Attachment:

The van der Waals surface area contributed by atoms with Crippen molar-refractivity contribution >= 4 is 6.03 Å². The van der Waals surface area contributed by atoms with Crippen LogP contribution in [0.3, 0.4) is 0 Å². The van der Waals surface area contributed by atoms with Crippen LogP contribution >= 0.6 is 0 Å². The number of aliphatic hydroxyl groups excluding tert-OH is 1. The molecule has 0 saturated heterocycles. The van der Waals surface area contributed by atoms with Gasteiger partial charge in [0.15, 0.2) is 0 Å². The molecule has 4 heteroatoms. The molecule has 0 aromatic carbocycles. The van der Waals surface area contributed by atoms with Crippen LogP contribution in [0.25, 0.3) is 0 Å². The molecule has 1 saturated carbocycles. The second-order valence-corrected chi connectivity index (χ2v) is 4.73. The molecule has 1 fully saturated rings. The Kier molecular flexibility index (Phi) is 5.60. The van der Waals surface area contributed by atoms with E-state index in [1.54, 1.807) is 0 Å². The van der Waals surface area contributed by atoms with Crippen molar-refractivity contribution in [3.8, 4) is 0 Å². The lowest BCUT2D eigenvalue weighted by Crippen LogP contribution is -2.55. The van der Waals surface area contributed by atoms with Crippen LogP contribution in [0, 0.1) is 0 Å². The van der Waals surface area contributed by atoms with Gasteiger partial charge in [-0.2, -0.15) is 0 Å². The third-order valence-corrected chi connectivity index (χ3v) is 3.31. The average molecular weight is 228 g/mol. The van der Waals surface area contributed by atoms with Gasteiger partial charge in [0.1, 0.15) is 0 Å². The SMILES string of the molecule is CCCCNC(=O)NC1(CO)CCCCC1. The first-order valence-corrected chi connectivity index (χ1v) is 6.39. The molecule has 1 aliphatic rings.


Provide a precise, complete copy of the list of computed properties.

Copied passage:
The van der Waals surface area contributed by atoms with Crippen molar-refractivity contribution >= 4 is 6.03 Å². The van der Waals surface area contributed by atoms with Crippen LogP contribution in [0.3, 0.4) is 0 Å². The van der Waals surface area contributed by atoms with Crippen LogP contribution >= 0.6 is 0 Å². The number of aliphatic hydroxyl groups excluding tert-OH is 1. The molecule has 0 saturated heterocycles. The van der Waals surface area contributed by atoms with Gasteiger partial charge in [0.15, 0.2) is 0 Å². The molecule has 4 heteroatoms. The molecule has 0 aromatic carbocycles. The van der Waals surface area contributed by atoms with Crippen LogP contribution in [0.25, 0.3) is 0 Å². The molecule has 1 saturated carbocycles. The second-order valence-corrected chi connectivity index (χ2v) is 4.73. The molecule has 1 fully saturated rings. The Kier molecular flexibility index (Phi) is 5.60. The van der Waals surface area contributed by atoms with E-state index in [1.54, 1.807) is 0 Å². The van der Waals surface area contributed by atoms with Crippen molar-refractivity contribution in [3.8, 4) is 0 Å². The lowest BCUT2D eigenvalue weighted by Crippen LogP contribution is -2.55. The van der Waals surface area contributed by atoms with Crippen LogP contribution in [0, 0.1) is 0 Å². The van der Waals surface area contributed by atoms with Gasteiger partial charge in [-0.2, -0.15) is 0 Å². The third-order valence-corrected chi connectivity index (χ3v) is 3.31. The average molecular weight is 228 g/mol. The van der Waals surface area contributed by atoms with Gasteiger partial charge in [0.1, 0.15) is 0 Å². The SMILES string of the molecule is CCCCNC(=O)NC1(CO)CCCCC1. The first-order valence-corrected chi connectivity index (χ1v) is 6.39. The molecule has 1 aliphatic rings.